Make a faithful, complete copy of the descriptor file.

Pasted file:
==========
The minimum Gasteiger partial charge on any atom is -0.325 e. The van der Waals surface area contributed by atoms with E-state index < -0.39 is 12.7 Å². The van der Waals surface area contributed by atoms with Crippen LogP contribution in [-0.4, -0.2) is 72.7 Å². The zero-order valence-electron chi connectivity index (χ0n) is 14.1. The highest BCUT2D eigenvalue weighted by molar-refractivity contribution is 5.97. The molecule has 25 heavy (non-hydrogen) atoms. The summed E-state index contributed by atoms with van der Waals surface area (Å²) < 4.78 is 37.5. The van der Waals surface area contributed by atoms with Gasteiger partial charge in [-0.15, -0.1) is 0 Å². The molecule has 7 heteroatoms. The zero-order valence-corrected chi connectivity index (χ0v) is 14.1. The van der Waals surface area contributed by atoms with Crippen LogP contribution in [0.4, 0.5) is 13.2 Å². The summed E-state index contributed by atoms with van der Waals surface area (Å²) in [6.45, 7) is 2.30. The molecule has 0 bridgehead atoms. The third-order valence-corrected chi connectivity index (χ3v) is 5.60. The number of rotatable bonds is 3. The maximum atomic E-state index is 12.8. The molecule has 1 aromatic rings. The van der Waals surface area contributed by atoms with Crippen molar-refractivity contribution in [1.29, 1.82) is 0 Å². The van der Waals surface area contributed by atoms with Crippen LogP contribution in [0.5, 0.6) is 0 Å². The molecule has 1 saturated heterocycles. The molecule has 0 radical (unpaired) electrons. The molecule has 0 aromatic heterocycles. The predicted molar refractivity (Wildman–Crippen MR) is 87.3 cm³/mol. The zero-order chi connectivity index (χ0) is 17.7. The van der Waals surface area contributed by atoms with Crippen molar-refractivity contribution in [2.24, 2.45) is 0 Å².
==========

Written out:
The minimum Gasteiger partial charge on any atom is -0.325 e. The van der Waals surface area contributed by atoms with E-state index < -0.39 is 12.7 Å². The van der Waals surface area contributed by atoms with Crippen LogP contribution in [-0.4, -0.2) is 72.7 Å². The zero-order valence-electron chi connectivity index (χ0n) is 14.1. The highest BCUT2D eigenvalue weighted by molar-refractivity contribution is 5.97. The molecule has 25 heavy (non-hydrogen) atoms. The summed E-state index contributed by atoms with van der Waals surface area (Å²) < 4.78 is 37.5. The van der Waals surface area contributed by atoms with Gasteiger partial charge in [-0.15, -0.1) is 0 Å². The molecule has 7 heteroatoms. The zero-order valence-corrected chi connectivity index (χ0v) is 14.1. The van der Waals surface area contributed by atoms with Crippen LogP contribution in [0.4, 0.5) is 13.2 Å². The summed E-state index contributed by atoms with van der Waals surface area (Å²) in [6.45, 7) is 2.30. The molecule has 0 bridgehead atoms. The third-order valence-corrected chi connectivity index (χ3v) is 5.60. The number of rotatable bonds is 3. The maximum atomic E-state index is 12.8. The molecule has 1 aromatic rings. The van der Waals surface area contributed by atoms with Crippen molar-refractivity contribution in [1.29, 1.82) is 0 Å². The van der Waals surface area contributed by atoms with Crippen LogP contribution in [0.5, 0.6) is 0 Å². The molecule has 1 saturated heterocycles. The molecule has 0 radical (unpaired) electrons. The molecule has 0 aromatic heterocycles. The predicted molar refractivity (Wildman–Crippen MR) is 87.3 cm³/mol. The zero-order chi connectivity index (χ0) is 17.7. The van der Waals surface area contributed by atoms with Crippen molar-refractivity contribution in [2.24, 2.45) is 0 Å².